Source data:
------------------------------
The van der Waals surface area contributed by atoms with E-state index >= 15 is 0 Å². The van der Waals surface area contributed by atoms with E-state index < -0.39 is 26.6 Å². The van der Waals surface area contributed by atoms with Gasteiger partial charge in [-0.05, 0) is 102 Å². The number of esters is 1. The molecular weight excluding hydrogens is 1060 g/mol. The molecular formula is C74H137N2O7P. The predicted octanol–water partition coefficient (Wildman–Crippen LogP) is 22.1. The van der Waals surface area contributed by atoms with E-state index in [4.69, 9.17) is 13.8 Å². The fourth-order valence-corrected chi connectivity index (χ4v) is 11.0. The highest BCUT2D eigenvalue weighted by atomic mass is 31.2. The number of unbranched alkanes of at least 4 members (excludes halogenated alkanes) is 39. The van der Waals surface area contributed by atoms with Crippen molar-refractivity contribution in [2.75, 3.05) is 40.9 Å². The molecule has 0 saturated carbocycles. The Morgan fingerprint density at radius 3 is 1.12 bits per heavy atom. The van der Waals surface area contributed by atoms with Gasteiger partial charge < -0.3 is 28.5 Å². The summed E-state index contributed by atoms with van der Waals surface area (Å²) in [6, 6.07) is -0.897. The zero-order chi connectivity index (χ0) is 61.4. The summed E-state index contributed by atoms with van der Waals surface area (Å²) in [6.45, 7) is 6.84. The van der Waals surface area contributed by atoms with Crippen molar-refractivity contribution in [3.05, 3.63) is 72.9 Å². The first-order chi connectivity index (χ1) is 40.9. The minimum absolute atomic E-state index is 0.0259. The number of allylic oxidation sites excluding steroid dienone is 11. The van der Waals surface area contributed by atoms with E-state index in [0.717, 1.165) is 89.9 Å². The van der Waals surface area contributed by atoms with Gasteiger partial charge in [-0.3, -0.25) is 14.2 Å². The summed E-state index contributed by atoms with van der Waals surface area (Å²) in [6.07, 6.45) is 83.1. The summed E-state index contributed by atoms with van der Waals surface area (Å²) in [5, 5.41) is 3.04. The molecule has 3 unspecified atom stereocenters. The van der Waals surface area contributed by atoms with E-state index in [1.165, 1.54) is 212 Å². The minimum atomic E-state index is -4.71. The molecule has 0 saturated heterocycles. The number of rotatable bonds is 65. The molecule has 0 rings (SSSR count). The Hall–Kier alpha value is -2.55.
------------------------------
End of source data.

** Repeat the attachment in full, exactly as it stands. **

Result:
The van der Waals surface area contributed by atoms with E-state index >= 15 is 0 Å². The van der Waals surface area contributed by atoms with E-state index < -0.39 is 26.6 Å². The van der Waals surface area contributed by atoms with Gasteiger partial charge in [-0.05, 0) is 102 Å². The number of esters is 1. The molecular weight excluding hydrogens is 1060 g/mol. The molecular formula is C74H137N2O7P. The predicted octanol–water partition coefficient (Wildman–Crippen LogP) is 22.1. The van der Waals surface area contributed by atoms with E-state index in [4.69, 9.17) is 13.8 Å². The fourth-order valence-corrected chi connectivity index (χ4v) is 11.0. The highest BCUT2D eigenvalue weighted by atomic mass is 31.2. The number of unbranched alkanes of at least 4 members (excludes halogenated alkanes) is 39. The van der Waals surface area contributed by atoms with Crippen molar-refractivity contribution in [2.75, 3.05) is 40.9 Å². The molecule has 0 saturated carbocycles. The Morgan fingerprint density at radius 3 is 1.12 bits per heavy atom. The van der Waals surface area contributed by atoms with Gasteiger partial charge < -0.3 is 28.5 Å². The summed E-state index contributed by atoms with van der Waals surface area (Å²) in [6, 6.07) is -0.897. The zero-order chi connectivity index (χ0) is 61.4. The summed E-state index contributed by atoms with van der Waals surface area (Å²) in [6.45, 7) is 6.84. The van der Waals surface area contributed by atoms with Crippen molar-refractivity contribution in [3.05, 3.63) is 72.9 Å². The first-order chi connectivity index (χ1) is 40.9. The minimum absolute atomic E-state index is 0.0259. The number of allylic oxidation sites excluding steroid dienone is 11. The van der Waals surface area contributed by atoms with E-state index in [0.717, 1.165) is 89.9 Å². The van der Waals surface area contributed by atoms with Gasteiger partial charge in [-0.3, -0.25) is 14.2 Å². The summed E-state index contributed by atoms with van der Waals surface area (Å²) in [6.07, 6.45) is 83.1. The summed E-state index contributed by atoms with van der Waals surface area (Å²) in [5, 5.41) is 3.04. The molecule has 3 unspecified atom stereocenters. The van der Waals surface area contributed by atoms with E-state index in [1.165, 1.54) is 212 Å². The minimum atomic E-state index is -4.71. The molecule has 0 saturated heterocycles. The number of rotatable bonds is 65. The molecule has 0 rings (SSSR count). The Hall–Kier alpha value is -2.55.